There are two similar burial cairns in the vicinity of the monument: Altnacealgach Hotel (Canmore ID 4627) which is located approximately 330m to the east of the monument and is not visible from it; and Loch Borralan, chambered cairn on E bank of, WNW of Altnacealgach Hotel (scheduled monument SM1766) which is located approximately 207m to the south-west of the monument on the eastern shore of the loch and is just about visible from the monument. There is a further concentration of chambered cairns near the Ledmore Junction to the west. This example is therefore part of a wider group of burial cairns found in this area with other examples in close proximity. The spatial arrangement of these examples can give important insights into the wider organisation of the Neolithic landscape and the placing and meaning of such sites in specific locations. This can help us understand more about social organisation, land division and land-use at the time of their construction and use.
There are no known associative characteristics that contribute to this site's national importance.
Statement of National Importance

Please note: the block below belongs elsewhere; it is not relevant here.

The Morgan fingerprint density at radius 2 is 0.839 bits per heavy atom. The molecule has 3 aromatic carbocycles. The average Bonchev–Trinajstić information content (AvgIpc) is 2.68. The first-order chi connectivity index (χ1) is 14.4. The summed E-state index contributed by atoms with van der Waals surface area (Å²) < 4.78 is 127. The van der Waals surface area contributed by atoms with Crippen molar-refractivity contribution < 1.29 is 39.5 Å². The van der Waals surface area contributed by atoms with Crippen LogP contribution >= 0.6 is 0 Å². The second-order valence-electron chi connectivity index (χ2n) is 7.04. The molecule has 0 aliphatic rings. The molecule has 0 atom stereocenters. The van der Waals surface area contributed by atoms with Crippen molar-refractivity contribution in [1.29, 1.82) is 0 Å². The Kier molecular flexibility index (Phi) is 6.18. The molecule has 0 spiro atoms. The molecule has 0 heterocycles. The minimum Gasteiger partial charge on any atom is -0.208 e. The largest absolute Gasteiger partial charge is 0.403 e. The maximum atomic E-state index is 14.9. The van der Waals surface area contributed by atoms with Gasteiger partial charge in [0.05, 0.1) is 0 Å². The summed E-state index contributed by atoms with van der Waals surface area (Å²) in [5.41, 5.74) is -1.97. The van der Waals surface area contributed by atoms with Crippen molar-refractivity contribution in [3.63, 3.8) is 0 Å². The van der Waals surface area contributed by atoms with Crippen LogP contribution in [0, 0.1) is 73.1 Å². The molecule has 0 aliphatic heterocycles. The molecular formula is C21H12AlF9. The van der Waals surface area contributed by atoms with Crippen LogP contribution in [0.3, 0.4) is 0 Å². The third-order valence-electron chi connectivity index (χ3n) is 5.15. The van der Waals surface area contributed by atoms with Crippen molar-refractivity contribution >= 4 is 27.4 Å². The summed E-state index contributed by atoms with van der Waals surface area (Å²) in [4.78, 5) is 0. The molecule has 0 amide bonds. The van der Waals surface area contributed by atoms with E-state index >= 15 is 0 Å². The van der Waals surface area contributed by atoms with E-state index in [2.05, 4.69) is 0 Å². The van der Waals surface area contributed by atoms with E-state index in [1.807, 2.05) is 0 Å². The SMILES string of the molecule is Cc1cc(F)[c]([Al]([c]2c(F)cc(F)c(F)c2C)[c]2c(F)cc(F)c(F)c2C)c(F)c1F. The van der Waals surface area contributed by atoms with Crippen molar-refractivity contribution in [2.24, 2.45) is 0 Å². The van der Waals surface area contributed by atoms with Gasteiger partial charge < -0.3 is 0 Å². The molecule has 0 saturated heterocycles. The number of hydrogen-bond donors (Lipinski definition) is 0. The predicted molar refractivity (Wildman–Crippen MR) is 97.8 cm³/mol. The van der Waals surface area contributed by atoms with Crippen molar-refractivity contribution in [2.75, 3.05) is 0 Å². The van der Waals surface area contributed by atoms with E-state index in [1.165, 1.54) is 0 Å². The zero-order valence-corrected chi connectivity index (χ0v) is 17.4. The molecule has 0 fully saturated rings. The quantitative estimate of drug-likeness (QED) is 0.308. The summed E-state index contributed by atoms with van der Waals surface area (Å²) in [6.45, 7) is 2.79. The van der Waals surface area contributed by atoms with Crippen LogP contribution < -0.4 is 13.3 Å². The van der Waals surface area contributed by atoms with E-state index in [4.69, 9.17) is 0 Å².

The monument is of national importance because it makes a significant contribution to our understanding of the past, in particular the design and construction of prehistoric burial monuments. It is an impressive monument that retains its field characteristics and can be compared with other chambered cairns that survive in the vicinity. In particular, it retains important structural evidence which can inform us of how such monuments were constructed. Chambered cairns are one of the main source of evidence for the Neolithic in Scotland and so are an important part element in our understanding of the nature of Scotland's prehistoric society and landscape. They can enhance our understanding of Neolithic society and economy, as well as the nature of burial and ceremonial practices and belief systems and are an important component of the wider prehistoric landscape of settlement, agriculture and ritual activity. As a well-preserved example of an Orkney-Cromarty chambered cairn, the loss of the monument would diminish our ability to appreciate and understand the meaning and importance of death and burial and the placing of cairns within the landscape in the Neolithic period.